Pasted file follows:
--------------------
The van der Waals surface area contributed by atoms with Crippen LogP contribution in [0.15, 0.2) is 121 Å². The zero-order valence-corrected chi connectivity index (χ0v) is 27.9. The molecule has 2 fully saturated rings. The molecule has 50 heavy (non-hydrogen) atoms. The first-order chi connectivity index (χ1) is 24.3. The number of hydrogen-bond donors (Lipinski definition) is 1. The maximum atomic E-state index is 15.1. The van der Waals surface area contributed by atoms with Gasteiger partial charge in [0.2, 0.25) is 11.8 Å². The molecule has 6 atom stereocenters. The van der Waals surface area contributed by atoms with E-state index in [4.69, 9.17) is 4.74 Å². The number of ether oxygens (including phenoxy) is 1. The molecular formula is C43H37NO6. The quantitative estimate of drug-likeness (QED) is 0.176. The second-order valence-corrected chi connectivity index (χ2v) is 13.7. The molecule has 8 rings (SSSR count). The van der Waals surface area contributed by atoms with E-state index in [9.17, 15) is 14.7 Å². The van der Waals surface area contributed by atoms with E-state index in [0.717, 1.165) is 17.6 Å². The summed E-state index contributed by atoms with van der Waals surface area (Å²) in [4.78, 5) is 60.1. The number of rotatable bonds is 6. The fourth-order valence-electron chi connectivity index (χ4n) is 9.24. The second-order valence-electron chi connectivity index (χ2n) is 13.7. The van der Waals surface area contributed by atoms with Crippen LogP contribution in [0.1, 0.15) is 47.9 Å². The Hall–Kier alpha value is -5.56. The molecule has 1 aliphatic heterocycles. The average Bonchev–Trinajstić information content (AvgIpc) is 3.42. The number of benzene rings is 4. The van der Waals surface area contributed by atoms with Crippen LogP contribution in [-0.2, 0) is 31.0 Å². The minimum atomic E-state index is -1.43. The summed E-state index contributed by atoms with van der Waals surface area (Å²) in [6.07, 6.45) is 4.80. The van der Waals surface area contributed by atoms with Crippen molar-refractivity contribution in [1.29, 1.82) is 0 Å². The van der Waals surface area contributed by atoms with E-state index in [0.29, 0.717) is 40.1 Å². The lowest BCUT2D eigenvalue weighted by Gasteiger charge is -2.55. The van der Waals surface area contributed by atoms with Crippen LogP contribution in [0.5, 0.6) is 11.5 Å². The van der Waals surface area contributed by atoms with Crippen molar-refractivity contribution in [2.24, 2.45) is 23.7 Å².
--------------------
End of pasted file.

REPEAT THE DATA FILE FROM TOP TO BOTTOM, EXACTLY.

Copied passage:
The van der Waals surface area contributed by atoms with Crippen LogP contribution in [0.15, 0.2) is 121 Å². The zero-order valence-corrected chi connectivity index (χ0v) is 27.9. The molecule has 2 fully saturated rings. The molecule has 50 heavy (non-hydrogen) atoms. The first-order chi connectivity index (χ1) is 24.3. The number of hydrogen-bond donors (Lipinski definition) is 1. The maximum atomic E-state index is 15.1. The van der Waals surface area contributed by atoms with Gasteiger partial charge in [0.2, 0.25) is 11.8 Å². The molecule has 6 atom stereocenters. The van der Waals surface area contributed by atoms with E-state index in [4.69, 9.17) is 4.74 Å². The number of ether oxygens (including phenoxy) is 1. The molecular formula is C43H37NO6. The quantitative estimate of drug-likeness (QED) is 0.176. The second-order valence-corrected chi connectivity index (χ2v) is 13.7. The molecule has 8 rings (SSSR count). The van der Waals surface area contributed by atoms with E-state index in [9.17, 15) is 14.7 Å². The van der Waals surface area contributed by atoms with E-state index in [0.717, 1.165) is 17.6 Å². The summed E-state index contributed by atoms with van der Waals surface area (Å²) in [4.78, 5) is 60.1. The number of rotatable bonds is 6. The fourth-order valence-electron chi connectivity index (χ4n) is 9.24. The second-order valence-electron chi connectivity index (χ2n) is 13.7. The van der Waals surface area contributed by atoms with Crippen LogP contribution in [0.1, 0.15) is 47.9 Å². The Hall–Kier alpha value is -5.56. The molecule has 1 aliphatic heterocycles. The average Bonchev–Trinajstić information content (AvgIpc) is 3.42. The number of benzene rings is 4. The van der Waals surface area contributed by atoms with Crippen LogP contribution in [-0.2, 0) is 31.0 Å². The minimum atomic E-state index is -1.43. The summed E-state index contributed by atoms with van der Waals surface area (Å²) in [6.07, 6.45) is 4.80. The van der Waals surface area contributed by atoms with Crippen molar-refractivity contribution in [1.29, 1.82) is 0 Å². The van der Waals surface area contributed by atoms with E-state index in [0.29, 0.717) is 40.1 Å². The lowest BCUT2D eigenvalue weighted by Gasteiger charge is -2.55. The van der Waals surface area contributed by atoms with Crippen LogP contribution in [0.5, 0.6) is 11.5 Å². The van der Waals surface area contributed by atoms with Crippen molar-refractivity contribution in [2.24, 2.45) is 23.7 Å².